"Build vs. buy" is one of the classic technology decisions any architect or engineer has to make at one point or the other.
In this post, I will discuss some of the blind spots that even experienced decision-makers miss.
Quick results vs. Local Maxima
Decision makers' failing to see the local Maxima is one of the common traps; this is true for a Build vs. Buy or a COTS vs. COTS assessment.
You have local Maxima when whatever you optimize for has a near peak, but way below what is possible with a good solution. A real-world example often goes like this, the vendor promised magical results, and your team believes it meets most of your use cases out of the box. You do not realize that it is nearly impossible for this solution to fully meet the needs of the future Enterprise and realize its full potential. There will be a lot of duct-taping between the local maxima and the full potential.
Not all local maxima's are feature constrained; they can be non-functional requirements such as scale or performance. Local maxima can also be technical or platform-related, preventing the solution from scaling to meet the needs.
It is impossible to predict the future, and like everything else in real life, local Maxima's are often caught in hindsight. To improve the decision quality, an organization needs to have an opinion of the future, Technical, and Business, and see the COTS decisions from three, five. Ten-year horizon to see if it fits your overall strategy. Architects should seek out questions that reveal the constraints of the products around the corners than getting Euphoric about adoption.
I love great no-code solutions, and in fact, the web editor I am typing this on is an excellent no-code solution for authoring and publishing webpages. It works so well that I never think of it as no-code software. A tell-tale sign of an ideal no-code solution is that you do not have to reason with the system but only think about your work, for example, writing in this instance.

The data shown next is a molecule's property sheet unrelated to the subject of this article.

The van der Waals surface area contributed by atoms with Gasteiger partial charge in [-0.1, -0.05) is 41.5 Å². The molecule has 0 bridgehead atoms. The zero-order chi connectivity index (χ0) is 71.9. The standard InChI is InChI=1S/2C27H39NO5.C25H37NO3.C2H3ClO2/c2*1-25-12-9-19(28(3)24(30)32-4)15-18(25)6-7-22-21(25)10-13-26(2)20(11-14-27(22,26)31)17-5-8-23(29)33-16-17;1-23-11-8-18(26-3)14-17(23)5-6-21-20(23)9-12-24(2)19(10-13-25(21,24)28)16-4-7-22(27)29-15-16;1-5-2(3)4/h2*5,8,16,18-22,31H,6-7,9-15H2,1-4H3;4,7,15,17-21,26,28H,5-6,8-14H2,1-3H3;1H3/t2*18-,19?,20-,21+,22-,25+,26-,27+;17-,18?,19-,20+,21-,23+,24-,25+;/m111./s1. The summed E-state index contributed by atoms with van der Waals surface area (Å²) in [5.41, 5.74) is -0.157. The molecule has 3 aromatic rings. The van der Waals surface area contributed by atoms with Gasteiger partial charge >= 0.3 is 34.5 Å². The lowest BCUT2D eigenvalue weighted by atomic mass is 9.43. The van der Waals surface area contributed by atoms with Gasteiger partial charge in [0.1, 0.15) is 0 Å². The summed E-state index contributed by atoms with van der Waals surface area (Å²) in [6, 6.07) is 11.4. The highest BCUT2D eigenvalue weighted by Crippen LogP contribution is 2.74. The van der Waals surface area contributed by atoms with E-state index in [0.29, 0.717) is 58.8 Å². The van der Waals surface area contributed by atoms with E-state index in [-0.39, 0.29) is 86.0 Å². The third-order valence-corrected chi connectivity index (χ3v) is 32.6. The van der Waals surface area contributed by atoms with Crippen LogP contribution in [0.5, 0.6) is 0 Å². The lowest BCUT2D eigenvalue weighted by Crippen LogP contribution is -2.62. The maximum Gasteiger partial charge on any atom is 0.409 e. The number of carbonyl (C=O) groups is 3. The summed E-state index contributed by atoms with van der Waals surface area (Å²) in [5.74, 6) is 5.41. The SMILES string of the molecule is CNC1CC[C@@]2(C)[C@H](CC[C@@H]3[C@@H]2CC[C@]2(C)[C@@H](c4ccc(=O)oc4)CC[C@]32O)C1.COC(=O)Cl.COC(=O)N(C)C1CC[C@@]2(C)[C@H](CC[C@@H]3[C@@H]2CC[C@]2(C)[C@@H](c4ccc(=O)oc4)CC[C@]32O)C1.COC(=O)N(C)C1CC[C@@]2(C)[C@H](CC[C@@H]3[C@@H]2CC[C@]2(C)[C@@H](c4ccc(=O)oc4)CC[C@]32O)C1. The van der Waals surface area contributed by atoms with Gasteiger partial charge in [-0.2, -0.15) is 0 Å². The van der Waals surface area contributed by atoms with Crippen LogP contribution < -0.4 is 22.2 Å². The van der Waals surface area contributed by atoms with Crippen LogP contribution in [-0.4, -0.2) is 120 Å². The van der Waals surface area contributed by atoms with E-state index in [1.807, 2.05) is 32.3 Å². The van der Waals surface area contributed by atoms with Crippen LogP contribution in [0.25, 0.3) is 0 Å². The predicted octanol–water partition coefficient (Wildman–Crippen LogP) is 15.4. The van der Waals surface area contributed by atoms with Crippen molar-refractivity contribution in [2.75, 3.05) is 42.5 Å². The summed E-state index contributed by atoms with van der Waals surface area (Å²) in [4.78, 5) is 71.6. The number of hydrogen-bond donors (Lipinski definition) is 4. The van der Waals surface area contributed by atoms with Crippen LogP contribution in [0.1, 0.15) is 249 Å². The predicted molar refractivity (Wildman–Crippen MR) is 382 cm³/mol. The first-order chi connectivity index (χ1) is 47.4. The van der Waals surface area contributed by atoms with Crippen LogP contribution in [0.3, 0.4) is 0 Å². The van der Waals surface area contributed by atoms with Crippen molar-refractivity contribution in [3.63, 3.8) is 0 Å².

When COBOL debuted in 1959, everyone claimed it marked the end of programmers - because COBOL is English-like, and now everyone can "program" in English. It is clear now that it was a fallacy, and all it did was create a new class of developers called COBOL Developers. This abstraction continues to today, where you have PEGA developers and Salesforce developers, and so on.
There's an essential distinction between the online editor and Pega. One gets out of the way, and one is another abstraction layer on programming. The problem is not solved but moved up. You use pictograms instead of words. Pictograms are ideal in many places; for example, all the road signs are pictograms - they convey a lot of information with a simple representation, which is excellent and very helpful until it's not. While you might not want to read a passage to find out where your bathroom is, you certainly need more than a bathroom sign to explain how your medical claim is adjudicated.
Low code/no-code tools are essential in your tool kit, but understanding what you are buying and how that integrates into your Enterprise will limit/reduce your disappointment.
It's essential to understand the Tax that often comes with COTS platforms.
- The COTS platform requires "COTS developers" - often people with less transferable skills to other teams.
- Be ready to spend time dealing with edge cases that conflict with core design tenets of the platform.
- Limited automation, CICD Integration, and Team culture - often requires entirely separate workflows from your core development teams.
- Depending on customization - your upgrades can be painful. A vendor will undoubtedly tell you how customizable their platform is but not what it takes to keep those customizations.
Buying COTS Software or using a SaaS service is often the best way to build a solution to business problems. However, keeping an open mind to the pitfalls of COTS solutions will help IT leaders make better quality decisions.